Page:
1. Respondents wished to develop additional restaurants but appellants have refused to agree;
2. At the March 13, 1992, shareholder's meeting, Bruce Sanders proposed the sale of the corporation to a specific prospective buyer and provided documentation concerning the offer. Respondents voted to sell; appellants voted not to sell or pursue the offer;
3. During the same meeting, Bruce Sanders moved to make the meetings monthly. Respondents voted to approve the motion; appellants voted against the motion;
4. Respondents wanted a meeting with appellants and the corporate bookkeeper to discuss financial matters, but appellants refused to attend;
5. Respondents wanted to pass on all cash generated by the corporation, other than that required for the reserve, to be distributed to the shareholders. Appellants wanted the cash to be held in the corporate bank account;
6. During the March 13, 1992 meeting, Bruce Sanders moved that he be allowed to attend all meetings between ANNRHON and Wendy's International. Respondents voted for the motion; appellants voted against it;
7. During the same meeting, Bruce Sanders moved that he be allowed access to the keys to the three restaurants. Appellants abstained from this vote;
8. Bruce Sanders arranged a meeting with the director of franchise sales for Wendy's International, but appellants refused to attend;
9. On June 5, 1992, Bruce Sanders delivered a letter to appellants proposing the appointment of a fifth director to be selected by mutual agreement. Appellants failed to respond to the letter; and
10. Respondents objected to the salary and inclusion of health insurance benefits in appellants' salary package. Appellants disagree, and continue to pay for health insurance benefits for themselves and their children.
Respondents argued these disputes created a need for appointment of a provisional director if the corporation was to continue to operate. It proposed the appointment of Gene Deetz, a Certified Public Accountant, as an impartial person for the provisional directorship.
Appellants opposed the petition arguing that all the alleged deadlocked issues involved management and control matters expressly within the control of shareholder approval. They further argued that the shareholders had delegated daily operations to the control of appellants pursuant to section 300, subdivision (b). They also addressed each of the disputed issues.
As to the proposed sale of the corporation, appellants conceded that they had previously opposed the sale but stated that they were now ready to consider the proposed offer. The opposition cited to two letters which were attached as exhibits. The first letter was dated May 18, 1992, from Bruce Sanders to appellants, in which Sanders noted his pleasure that appellants were ready to consider the purchase offer. Bruce Sanders states that he was attaching the information of the purchase offer and urged appellants to quickly respond because several months had already passed from the date of the original offer. The letter stated:
“Our position is very clear and has remained so throughout our many disagreements, regarding ownership and saleability of AnnRhon, Inc. We purchased one-half interest in three Wendy's restaurants and will expect one-half of the proceeds from the sale of those same restaurants. What you do with your franchise agreement is strictly between you and Wendy's International regarding future stores in other locations. [¶] Our difference of opinion on this point may have to be decided through further negotiation or legal interpretation, but must not be allowed to affect the impending sale of the restaurants. We, therefore, implore you not to use this as a negotiating tactic. To do so may jeopardize the potential sale and would not be in the best interest of the AnnRhon, Inc., Corporation, ․”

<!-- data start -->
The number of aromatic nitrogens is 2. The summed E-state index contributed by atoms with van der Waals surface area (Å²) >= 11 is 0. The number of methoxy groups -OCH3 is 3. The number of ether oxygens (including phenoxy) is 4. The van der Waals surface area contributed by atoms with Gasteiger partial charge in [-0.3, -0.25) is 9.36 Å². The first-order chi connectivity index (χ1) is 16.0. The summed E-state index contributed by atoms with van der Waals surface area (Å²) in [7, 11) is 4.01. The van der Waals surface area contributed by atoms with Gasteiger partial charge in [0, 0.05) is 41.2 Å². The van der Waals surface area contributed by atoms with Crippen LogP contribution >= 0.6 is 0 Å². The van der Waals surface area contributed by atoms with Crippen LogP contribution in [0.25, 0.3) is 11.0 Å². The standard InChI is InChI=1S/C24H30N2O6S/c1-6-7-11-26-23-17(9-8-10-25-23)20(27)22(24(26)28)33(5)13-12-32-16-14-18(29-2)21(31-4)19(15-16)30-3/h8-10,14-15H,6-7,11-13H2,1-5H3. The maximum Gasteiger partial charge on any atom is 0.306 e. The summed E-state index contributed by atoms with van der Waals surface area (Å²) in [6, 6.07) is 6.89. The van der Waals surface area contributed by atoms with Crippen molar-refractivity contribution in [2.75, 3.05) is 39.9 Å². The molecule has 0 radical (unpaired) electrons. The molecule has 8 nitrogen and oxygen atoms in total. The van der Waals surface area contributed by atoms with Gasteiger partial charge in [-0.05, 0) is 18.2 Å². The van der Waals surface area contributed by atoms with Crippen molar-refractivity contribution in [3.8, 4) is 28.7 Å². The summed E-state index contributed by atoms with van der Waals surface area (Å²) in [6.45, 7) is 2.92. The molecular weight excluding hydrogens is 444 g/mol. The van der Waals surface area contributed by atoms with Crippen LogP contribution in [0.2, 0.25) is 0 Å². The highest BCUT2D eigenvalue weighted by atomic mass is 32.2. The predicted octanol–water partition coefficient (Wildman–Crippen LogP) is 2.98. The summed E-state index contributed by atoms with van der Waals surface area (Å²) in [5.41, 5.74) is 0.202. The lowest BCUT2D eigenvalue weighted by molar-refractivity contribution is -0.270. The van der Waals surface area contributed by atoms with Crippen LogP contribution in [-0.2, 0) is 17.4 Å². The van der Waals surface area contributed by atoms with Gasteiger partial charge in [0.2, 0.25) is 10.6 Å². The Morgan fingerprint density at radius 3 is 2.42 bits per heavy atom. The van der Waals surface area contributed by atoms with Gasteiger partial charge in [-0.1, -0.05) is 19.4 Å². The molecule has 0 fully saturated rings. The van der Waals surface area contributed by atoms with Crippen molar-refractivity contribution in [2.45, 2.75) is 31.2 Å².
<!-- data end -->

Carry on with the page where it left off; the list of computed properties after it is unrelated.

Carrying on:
Bruce Sanders also requested an immediate meeting with appellants and representatives of Wendy's to facilitate the schedule, and requested a response from appellants by May 25, 1992.
The second letter is from Ruth Lesinski to the realtor mentioned in the purchase offer, Larry McKenry. This letter is not dated, but an accompanying declaration by Ruth Lesinski stated that it was mailed on June 22, 1992. This letter expressed regret that Bruce Sanders failed to inform the realtor of the stockholders' April 1992 decision to sell, and also stated that they were working with another party interested in purchasing the corporation. The letter additionally stated that appellants intended to sell their half of the corporation regardless of their dispute with respondents, and they would keep the realtor informed. Ruth Lesinski urged the realtor to have the potential buyer seek approval by Wendy's to facilitate the possible sale. Ruth Lesinski stated that she never received a reply to this letter.
Respondents filed a reply to appellants' opposition. They disputed appellants' characterization of the shareholder's agreement and argued that it did not grant them broad powers to run the corporation. While the agreement appointed the shareholders as the permanent directors, it still provided for the board to perform the mandatory duties imposed by the Corporations Code. Respondents conceded that section 300, subdivision (b) permits a close corporation to transfer the board's duties to the shareholders, but argued that the shareholder's agreement only transferred the management powers to the shareholders. They noted that the board of directors maintained the mandatory duty to exercise all corporate powers as defined by section 300, subdivision (a).
At the hearing on the petition, respondents argued that the shareholder's agreement only delegated the board's management operations to the shareholders, but the board retained the ultimate control of the “corporate powers,” citing section 207, subdivision (d) which specifically provided that the right to sell shares of the corporation are among the “corporate powers.”